Federal experts investigating te midair collision that killed at least 144 people here Sept. 25 are concentrating on what they regard as unusual air traffic control practices plus the tantalizing question of whether the pilots saw each other's aircraft.

The Federal Aviation Administration released yesterday the tape recordings and transcripts of final moments of conversation between air traffic controllers and the two aircraft, but they provided little assistance in answering basic questions.

For example, seconds before the crash, the controller at San Diego's Lindbergh Field gave Pacific Southwest Airlines Flight 182 its third advisory that there was a small one-engine plane in the area. "Traffic 12 o'clock, one mile, a Cessna," the towersaid.

"Okay, we had him there a minute ago" a crew member on PSA 182 responded. " . . . Think he's passing off to our right."

Just seconds earlier another controller had told the Cessna that the PSA jet was two miles behind him and "has you in sight," which indeed that controller had been told by PSA Flight 182. Twelve seconds later, the Cessna answered, "Roger."

Nonetheless, the two collided. The planes were on essentially easterly headings. The PSA plane, a Boeing 727 carrying 135 persons, was descending before making a final turn to approach the runway. The Cessna 172, with two on board, was climbing as part of a training procedure and probably was at full throttle.

All of those airborne were killed, in addition to at least seven on the ground. The wreckage smashed through a residential neighborhood. The collision ranks as the worst in North American aviation.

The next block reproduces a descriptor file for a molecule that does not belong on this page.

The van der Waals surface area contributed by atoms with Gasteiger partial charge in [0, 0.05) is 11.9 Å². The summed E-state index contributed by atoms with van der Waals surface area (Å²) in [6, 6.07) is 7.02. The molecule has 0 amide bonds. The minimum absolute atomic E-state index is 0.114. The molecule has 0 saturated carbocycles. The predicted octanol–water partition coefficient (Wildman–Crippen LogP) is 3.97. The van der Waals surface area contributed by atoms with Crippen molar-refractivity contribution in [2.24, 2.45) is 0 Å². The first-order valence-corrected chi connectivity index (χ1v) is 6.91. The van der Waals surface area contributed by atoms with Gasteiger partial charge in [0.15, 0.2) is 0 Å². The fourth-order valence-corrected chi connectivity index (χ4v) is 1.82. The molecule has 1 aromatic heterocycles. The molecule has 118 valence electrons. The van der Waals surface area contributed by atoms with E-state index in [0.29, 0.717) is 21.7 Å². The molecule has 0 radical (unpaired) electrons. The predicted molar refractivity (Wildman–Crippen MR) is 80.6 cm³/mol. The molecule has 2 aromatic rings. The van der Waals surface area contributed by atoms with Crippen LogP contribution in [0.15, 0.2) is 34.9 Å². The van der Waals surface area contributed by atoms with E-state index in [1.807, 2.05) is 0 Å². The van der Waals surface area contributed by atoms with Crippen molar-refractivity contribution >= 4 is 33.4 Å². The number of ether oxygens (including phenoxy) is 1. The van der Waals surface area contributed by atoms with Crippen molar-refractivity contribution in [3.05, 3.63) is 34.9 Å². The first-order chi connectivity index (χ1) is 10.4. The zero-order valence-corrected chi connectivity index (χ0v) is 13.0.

The two planes collided when the Cessna struck from below the lending edge of the Boeing's right wing. Critical mechanical and hydraulic connections were severed, and fuel lines were ruptured. Fire broke out. Although the wing remained with the Boeing until it struck the ground, the crew could not regain control.

"Tower, we're going down, this is PSA" a crew member calmly told the Lindbergh tower.

"Okay, we'll call the (fire) equipment for you," the tower replied. At the same time, a buzzing sound attributed to interference generated by the crash alarm sounding in the tower could be heard on the tape recording.

What did the PSA crew member see when he said, " . . . Think he's passing off to our right?" Was it another plane?

That question, called the "third plane theory," is being debunked by the FAA. "I think we've pretty well dispelled the third plane theory," FAA spokesman Bruce Chambers said.

At least five plannes were being handled by the Lindbergh tower at the time of the crash, the tapes show: the PSA that crashed, another PSA flight that had just landed and a third PSA that was about to take off.

The other two planes were Cessnas - once a twin-engine, the other the single-engine plane that collided. There could have been other planes operating completely without the beneift of air traffic control services, because such control is not mandatory at Lindbergh, as it is at Washington National.

The air traffic control procedures in the San Diego area are complex. The Lindbergh tower handles takeoffs and landings. Planes approaching and departing Lindbergh are handled by a regional "approach control" center at nearby Miramar Naval Air Station.

Miramar's radar, highly sophisticated and computerized, warns controllers when planes are on collision course. Such warnings sounded and appeared on the radar screen at Miramar 17 seconds before the collision.

No action was taken by the controllers because, both FAA and safety board officials said, the two planes had been informed and were aware of each other, therefore, the conflict was considered resolved.